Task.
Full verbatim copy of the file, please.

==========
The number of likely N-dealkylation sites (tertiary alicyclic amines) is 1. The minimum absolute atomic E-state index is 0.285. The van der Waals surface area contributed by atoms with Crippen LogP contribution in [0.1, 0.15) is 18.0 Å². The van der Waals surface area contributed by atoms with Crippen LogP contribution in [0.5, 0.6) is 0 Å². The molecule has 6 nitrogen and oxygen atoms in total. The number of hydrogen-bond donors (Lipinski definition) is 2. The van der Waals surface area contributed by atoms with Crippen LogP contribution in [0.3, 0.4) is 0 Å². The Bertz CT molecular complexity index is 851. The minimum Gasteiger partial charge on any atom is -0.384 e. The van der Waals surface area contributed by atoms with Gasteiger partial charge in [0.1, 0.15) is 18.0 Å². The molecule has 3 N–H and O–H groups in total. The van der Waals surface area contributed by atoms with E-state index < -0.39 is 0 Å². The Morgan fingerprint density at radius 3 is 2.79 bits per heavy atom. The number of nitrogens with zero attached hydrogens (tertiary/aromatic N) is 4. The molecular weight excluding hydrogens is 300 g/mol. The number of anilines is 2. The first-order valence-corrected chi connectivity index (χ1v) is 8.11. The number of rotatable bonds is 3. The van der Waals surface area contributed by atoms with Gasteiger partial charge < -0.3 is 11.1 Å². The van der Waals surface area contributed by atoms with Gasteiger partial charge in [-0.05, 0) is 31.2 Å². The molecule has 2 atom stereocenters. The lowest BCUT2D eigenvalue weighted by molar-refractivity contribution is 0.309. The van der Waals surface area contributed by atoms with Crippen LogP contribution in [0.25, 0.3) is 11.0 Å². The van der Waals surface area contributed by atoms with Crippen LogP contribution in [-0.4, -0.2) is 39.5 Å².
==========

The number of likely N-dealkylation sites (tertiary alicyclic amines) is 1. The minimum absolute atomic E-state index is 0.285. The van der Waals surface area contributed by atoms with Crippen LogP contribution in [0.1, 0.15) is 18.0 Å². The van der Waals surface area contributed by atoms with Crippen LogP contribution in [0.5, 0.6) is 0 Å². The molecule has 6 nitrogen and oxygen atoms in total. The number of hydrogen-bond donors (Lipinski definition) is 2. The van der Waals surface area contributed by atoms with Crippen LogP contribution in [0.3, 0.4) is 0 Å². The Bertz CT molecular complexity index is 851. The minimum Gasteiger partial charge on any atom is -0.384 e. The van der Waals surface area contributed by atoms with Gasteiger partial charge in [0.1, 0.15) is 18.0 Å². The molecule has 3 N–H and O–H groups in total. The van der Waals surface area contributed by atoms with E-state index < -0.39 is 0 Å². The Morgan fingerprint density at radius 3 is 2.79 bits per heavy atom. The number of nitrogens with zero attached hydrogens (tertiary/aromatic N) is 4. The molecular weight excluding hydrogens is 300 g/mol. The number of anilines is 2. The first-order valence-corrected chi connectivity index (χ1v) is 8.11. The number of rotatable bonds is 3. The van der Waals surface area contributed by atoms with Gasteiger partial charge < -0.3 is 11.1 Å². The van der Waals surface area contributed by atoms with Gasteiger partial charge in [-0.05, 0) is 31.2 Å². The molecule has 2 atom stereocenters. The lowest BCUT2D eigenvalue weighted by molar-refractivity contribution is 0.309. The van der Waals surface area contributed by atoms with Crippen LogP contribution in [0.25, 0.3) is 11.0 Å². The van der Waals surface area contributed by atoms with Crippen LogP contribution in [-0.4, -0.2) is 39.5 Å².